…SASOD might move to CCJ
The Society Against Sexual Orientation Discrimination (SASOD) and the Guyana Trans United (GTU) could within the next few weeks take their cross-dressing case to the Caribbean Court of Justice (CCJ), SASOD’s Head, Joel Simpson said, if advice from their lawyers is prudent.
The two Non-Governmental Organisations (NGOs) have made this disclosure after the Guyana Court of Appeal on Monday upheld a decision by now retired Chief Justice (ag) Ian Chang, who in September 2013, ruled that cross-dressing per se was not a crime, unless done for an “improper purpose”. The case was dismissed by the panel of acting Chief Justice Yonette Cummings-Edwards; Chancellor of the Judiciary, Justice Carl Singh and High Court Judge Brassington Reynolds.
The case, which was first filed in February 2010, following the widely reported arrests and convictions of seven persons for the summary offence of “being a man and wearing female attire in a public way or public place, for an improper purpose” (1893 Act). Four of the convicted persons filed this action, along with SASOD, which approached the Faculty of Law UWI Rights Advocacy Project (U-RAP). Thereafter, with the assistance of U-RAP and local counsel, a constitutional challenge to the cross-dressing law was filed.
The McEwan case argues that the archaic cross-dressing law, found in Section 153 (1) (xlvii) of the Summary Jurisdiction (Offences) Act 1893, is inconsistent with the Constitution of Guyana. It also argues that the conduct of the Chief Magistrate, who told the individual appellants that they were confused about their sexuality and should follow the teachings of Jesus Christ, was also not consistent with the Guyana Constitution. The parties appealed this ruling, in part because of the inherent uncertainty in the terminology employed in the statute. With that uncertainty, State officials have virtually unlimited discretion in applying the law.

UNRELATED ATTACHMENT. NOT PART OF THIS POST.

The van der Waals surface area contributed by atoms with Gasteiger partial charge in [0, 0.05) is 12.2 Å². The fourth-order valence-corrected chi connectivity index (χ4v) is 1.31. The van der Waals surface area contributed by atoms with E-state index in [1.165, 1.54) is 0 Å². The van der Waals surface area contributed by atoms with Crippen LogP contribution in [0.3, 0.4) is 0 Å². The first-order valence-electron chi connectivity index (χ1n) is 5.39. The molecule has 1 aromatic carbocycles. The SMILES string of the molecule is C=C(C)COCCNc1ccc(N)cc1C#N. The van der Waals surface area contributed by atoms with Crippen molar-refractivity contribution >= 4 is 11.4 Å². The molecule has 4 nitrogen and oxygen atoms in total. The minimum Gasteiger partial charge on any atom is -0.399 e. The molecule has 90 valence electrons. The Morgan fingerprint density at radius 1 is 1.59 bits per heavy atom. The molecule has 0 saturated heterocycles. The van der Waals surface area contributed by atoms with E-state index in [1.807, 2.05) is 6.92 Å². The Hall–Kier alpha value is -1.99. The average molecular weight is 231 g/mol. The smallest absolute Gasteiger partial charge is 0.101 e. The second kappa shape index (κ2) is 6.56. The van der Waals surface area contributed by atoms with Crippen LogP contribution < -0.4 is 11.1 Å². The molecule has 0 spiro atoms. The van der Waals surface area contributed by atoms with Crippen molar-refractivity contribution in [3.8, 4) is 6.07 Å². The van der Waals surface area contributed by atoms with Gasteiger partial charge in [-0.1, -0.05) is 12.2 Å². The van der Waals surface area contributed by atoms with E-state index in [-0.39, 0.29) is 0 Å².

The legal team for GTU and SASOD includes Miles Fitzpatrick SC; Nigel Hughes, Dr Arif Bulkan, and Gino Persaud.
Speaking on behalf of the two bodies, SASOD Head Simpson told Guyana Times on Monday that the gay and lesbian community was very “disappointed” that the Court of Appeal had moved to dismiss the case.
According to Simpson, following the ruling of Justice Chang and the ruling by the Court of Appeal, the community has been seeking clarity of what constituted “improper use”.
“Now we wanted the Court Of Appeal to clarify and gave some reasons on what the term improper reasons mean. We thought that as a senior court, they would have been a little more appreciative of a more nuanced argument. We are disappointed that the court basically repeated everything that the Chief Justice said. We find the judgment to be a repetition,” he said. (Guyana Times)